Simon Jupp is MP for East Devon and a member of the Transport Select Committee.
The Prime Minister’s desire to cut air passenger duty on domestic flights is exactly the boost our regional airports need. Operators will no doubt welcome the announcement last week of a consultation to examine the possibilities of creating a new lower rate or an exemption for returning flights.
On 5th March 2020, the largest regional airline in the UK and Europe, Flybe, collapsed into administration. The impact of coronavirus on flight bookings proved the last straw for its already precarious finances. The first major casualty for ‘UK plc’.
We are still picking up the pieces a year on. Some new operators have taken on the more profitable routes. Other routes, ill-served by road and rail, could remain cut-off long after travel restrictions relax in a few months’ time.
Environmental lobby groups often tell me this is no bad thing. What is the point in encouraging cheap ‘carbon-guzzling’ domestic air travel, when we could focus our efforts on improving road and rail connections and make sure customers pay cheaper rail fares and less at the pumps, they ask? Coronavirus has just accelerated an unavoidable process already in motion, so the thinking goes in some quarters.
But affordable and frequent domestic flights are vital to the UK in many ways.
Without them, we risk irreparable damage to trade, travel and business across the whole country, and connectivity between all four nations of the UK. Aviation remains a popular mode for British journeys over often long distances. In 2019, some 9.7 million passengers flew between England and Scotland, with Heathrow to Edinburgh being the most popular route.
Between English airports, it was 2.3 million. A flight from Leeds-Bradford to the beaches of Newquay takes one hour, compared six hours by road or eight hours by rail. M1 upgrades, HS2 or Northern Powerhouse rail when completed are unlikely to drastically bring those times down.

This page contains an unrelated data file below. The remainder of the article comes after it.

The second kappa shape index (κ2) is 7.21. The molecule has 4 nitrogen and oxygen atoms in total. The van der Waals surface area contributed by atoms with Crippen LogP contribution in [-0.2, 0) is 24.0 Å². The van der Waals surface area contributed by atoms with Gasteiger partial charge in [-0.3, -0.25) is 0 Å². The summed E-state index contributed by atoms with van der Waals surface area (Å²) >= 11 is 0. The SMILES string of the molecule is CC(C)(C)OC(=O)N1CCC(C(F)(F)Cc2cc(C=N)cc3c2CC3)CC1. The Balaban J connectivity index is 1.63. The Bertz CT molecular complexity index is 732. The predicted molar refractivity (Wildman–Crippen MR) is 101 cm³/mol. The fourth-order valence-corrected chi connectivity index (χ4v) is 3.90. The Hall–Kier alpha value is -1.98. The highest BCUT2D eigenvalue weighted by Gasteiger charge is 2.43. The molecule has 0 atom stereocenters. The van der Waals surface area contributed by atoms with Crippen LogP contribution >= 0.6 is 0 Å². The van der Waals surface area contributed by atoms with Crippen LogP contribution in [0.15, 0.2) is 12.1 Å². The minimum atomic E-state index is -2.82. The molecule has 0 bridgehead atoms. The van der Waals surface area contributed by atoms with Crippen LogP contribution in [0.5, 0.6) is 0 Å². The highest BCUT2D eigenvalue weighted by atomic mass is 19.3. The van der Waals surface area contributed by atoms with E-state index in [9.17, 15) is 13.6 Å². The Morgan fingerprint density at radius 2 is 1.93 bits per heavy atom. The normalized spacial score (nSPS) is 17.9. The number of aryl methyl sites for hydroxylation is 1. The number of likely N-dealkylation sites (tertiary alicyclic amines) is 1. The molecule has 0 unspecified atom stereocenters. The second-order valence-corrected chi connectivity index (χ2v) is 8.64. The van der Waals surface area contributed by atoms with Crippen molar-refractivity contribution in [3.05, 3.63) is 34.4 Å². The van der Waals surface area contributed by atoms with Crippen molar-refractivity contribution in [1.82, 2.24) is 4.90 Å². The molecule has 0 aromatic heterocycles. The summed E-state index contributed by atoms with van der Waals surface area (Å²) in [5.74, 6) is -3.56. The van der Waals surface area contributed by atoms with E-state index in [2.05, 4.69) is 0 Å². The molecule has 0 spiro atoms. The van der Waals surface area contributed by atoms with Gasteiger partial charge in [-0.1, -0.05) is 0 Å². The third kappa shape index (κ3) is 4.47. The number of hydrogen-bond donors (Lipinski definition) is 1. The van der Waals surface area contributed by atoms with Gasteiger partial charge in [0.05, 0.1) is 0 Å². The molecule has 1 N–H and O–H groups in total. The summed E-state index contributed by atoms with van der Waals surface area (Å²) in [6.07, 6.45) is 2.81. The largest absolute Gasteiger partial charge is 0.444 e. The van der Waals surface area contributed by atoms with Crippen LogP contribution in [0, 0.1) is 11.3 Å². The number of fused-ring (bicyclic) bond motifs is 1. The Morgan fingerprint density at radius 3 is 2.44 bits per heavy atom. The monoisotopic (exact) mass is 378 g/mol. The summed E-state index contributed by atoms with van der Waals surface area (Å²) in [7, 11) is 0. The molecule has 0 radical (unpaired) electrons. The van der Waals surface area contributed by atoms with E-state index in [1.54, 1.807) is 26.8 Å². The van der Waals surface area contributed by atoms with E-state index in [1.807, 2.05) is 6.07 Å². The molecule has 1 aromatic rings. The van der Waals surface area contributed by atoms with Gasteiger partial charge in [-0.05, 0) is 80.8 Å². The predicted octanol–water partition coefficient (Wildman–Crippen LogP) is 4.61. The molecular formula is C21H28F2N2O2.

Regional airports don’t just help commercial passengers get from A to B quicker, they also assist with vital services which help save lives. With passenger numbers down around 90 per cent, these airports are still stepping up to the plate in playing a critical role in supporting our national effort to combat coronavirus, be it providing supplies for the NHS, army, and emergency services or ensuring mail continues to flow. To give an example, the Channel Islands continue to fly healthcare patients to Southampton for some urgent treatments.
Simply staying open can cost millions a week in fixed costs and regulatory fees. These are vital Public Service Obligation routes, in all but name, and need support to match.
Domestic air travel can become greener as we continue to decarbonise domestic aviation, including through mandating the use of sustainable aviation fuels. Unlike international flights, domestic aviation emissions are included in national carbon budgets. Indeed, greenhouse gas emissions from domestic flights make up less than one per cent of total domestic transport emissions.
Without reform, British air taxes will perversely hit our tourist industry hard as it looks to bounce back this summer. As the Prime Minister wrote last week, someone flying from Belfast to London and back pays more tax than someone flying from Dublin to London and back. That is because our Air Passenger Duty rate – a tax on flying introduced in the 1990s purely as a revenue raiser – is the highest in Europe at £13 per leg for short-haul travel.
For a long time, industry calls to correct this have fallen on deaf ears. Hearing this call is all the more important now that domestic holidays look like a safe bet in 2021.
A review into domestic Air Passenger Duty as part of the wider Hendy Review on UK connectivity, with Boris Johnson signalling his support for a cut, is extremely welcome. There are two options: to cut it to £7 from the existing minimum of £13, or to remove the return leg fare. A tax holiday for new UK routes could also better use airport capacity and help form established services.
Reforming Air Passenger Duty remains the quickest tool in the Government’s arsenal to get the country truly moving again and reintegrate the four nations of the Union. Now firmly out of the scope of EU competition law, it is time to crack on.
When Flybe collapsed last year, a dozen or so MPs with regional airports in their backyard spoke passionately in Parliament about jobs and connectivity lost overnight. I highlighted the impact the collapse of Flybe, which was based at Exeter Airport, in my East Devon constituency. Yet, some 110 MPs represent catchment areas for these non-London airports. We can, and should, shout louder. Ultimately, we cannot level-up our communities if we level-off their vital transport links.